What happens to my retirement accounts in a California divorce?
In California, all types of retirement benefits are considered community property, which requires the benefits to be divided upon a dissolution of marriage. Community property is the contributions you made and the service credit you accrued and/or purchased during your marriage or domestic partnership. Generally, your former spouse’s community property interest may be up to 50 percent of your retirement benefits.
If you began a retirement account before marriage, then your spouse is entitled to one half of the contributions and the services credits you accrued or purchased during the marriage, so you spouse would not receive 50 percent of your retirement benefits. These statements are true no matter what type of retirement accounts you have including 401ks, IRAs, Roth IRAs, private pensions, public pensions like CalPERS and military pensions.
How is my retirement divided?
When you own a pension, the plan administrator is under a strict duty to distribute pension payments to you in accordance with the terms of the plan. In order to direct payments to a former spouse, the plan administrator needs a qualified domestic relations order (QDRO). A QDRO is a special type of court order, and it is required regardless of whether you and your spouse settle your divorce amicably or have a trial.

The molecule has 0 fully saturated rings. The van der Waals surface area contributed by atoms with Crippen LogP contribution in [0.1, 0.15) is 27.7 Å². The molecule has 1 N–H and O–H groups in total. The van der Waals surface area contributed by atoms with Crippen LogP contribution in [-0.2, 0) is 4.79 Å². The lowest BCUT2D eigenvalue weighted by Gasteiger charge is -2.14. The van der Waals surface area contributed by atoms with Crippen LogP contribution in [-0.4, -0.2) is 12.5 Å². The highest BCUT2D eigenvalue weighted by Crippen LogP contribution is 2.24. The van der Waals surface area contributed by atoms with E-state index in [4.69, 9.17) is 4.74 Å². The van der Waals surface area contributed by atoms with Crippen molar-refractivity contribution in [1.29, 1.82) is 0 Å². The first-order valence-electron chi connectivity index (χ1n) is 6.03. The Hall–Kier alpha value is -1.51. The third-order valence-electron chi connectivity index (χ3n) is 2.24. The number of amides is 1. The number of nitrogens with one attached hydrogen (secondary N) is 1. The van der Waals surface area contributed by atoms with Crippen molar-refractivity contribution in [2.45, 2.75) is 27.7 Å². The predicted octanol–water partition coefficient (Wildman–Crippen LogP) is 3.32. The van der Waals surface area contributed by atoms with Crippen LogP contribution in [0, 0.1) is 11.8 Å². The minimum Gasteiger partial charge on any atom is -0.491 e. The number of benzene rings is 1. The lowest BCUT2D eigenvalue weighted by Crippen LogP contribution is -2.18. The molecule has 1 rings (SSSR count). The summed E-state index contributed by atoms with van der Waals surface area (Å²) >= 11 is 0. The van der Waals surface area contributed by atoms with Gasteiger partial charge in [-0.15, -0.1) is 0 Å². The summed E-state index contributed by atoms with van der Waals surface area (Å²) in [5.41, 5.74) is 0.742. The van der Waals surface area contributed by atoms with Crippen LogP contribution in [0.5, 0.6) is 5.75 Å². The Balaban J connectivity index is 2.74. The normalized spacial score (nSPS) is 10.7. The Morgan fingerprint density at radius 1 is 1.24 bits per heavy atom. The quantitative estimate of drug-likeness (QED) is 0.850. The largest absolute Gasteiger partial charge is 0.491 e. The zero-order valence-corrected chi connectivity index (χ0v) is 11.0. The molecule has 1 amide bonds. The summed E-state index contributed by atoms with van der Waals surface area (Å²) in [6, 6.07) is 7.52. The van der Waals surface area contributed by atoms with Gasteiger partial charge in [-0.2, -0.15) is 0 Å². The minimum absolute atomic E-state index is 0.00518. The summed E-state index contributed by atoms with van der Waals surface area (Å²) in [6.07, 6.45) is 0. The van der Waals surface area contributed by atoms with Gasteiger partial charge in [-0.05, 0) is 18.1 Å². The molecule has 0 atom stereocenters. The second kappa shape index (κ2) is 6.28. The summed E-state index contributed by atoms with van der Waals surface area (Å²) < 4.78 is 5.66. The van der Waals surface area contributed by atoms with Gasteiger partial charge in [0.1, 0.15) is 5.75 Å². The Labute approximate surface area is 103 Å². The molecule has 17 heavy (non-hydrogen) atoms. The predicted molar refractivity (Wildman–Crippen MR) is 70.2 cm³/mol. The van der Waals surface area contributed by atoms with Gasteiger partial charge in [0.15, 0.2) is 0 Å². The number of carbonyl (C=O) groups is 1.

With certain types of retirement plans, obtaining a QDRO requires joining the plan as a party to your divorce. This is a complicated process, and one that requires the help of an experienced divorce attorney. Examples of plans that require this joinder in order to obtain a QDRO include:
- State government plans, including CalPERS, California State Teachers’ Retirement System (CalSTRS), and University of California Retirement System (UCRS) plans.
- Federal government plans, including Civil Service Retirement System (CSRS), Federal Employees Retirement System (FERS), and Foreign Service Pension System (FSPS) plans.
- If you are a military officer, there are still more considerations that come into play. Under the Uniformed Services Former Spouses’ Protection Act (USFSPA)
Qualified plans covered by ERISA, including private company pensions, 401ks, deferred compensation plans, employee stock ownership plans (ESOPs), profit-sharing plans, and severance plans do not require joinder of the plan, but they still require a QDRO. Individual retirement accounts, IRAs and Roth IRAs, can generally be divided without a QDRO but the court judgment of divorce must address their division.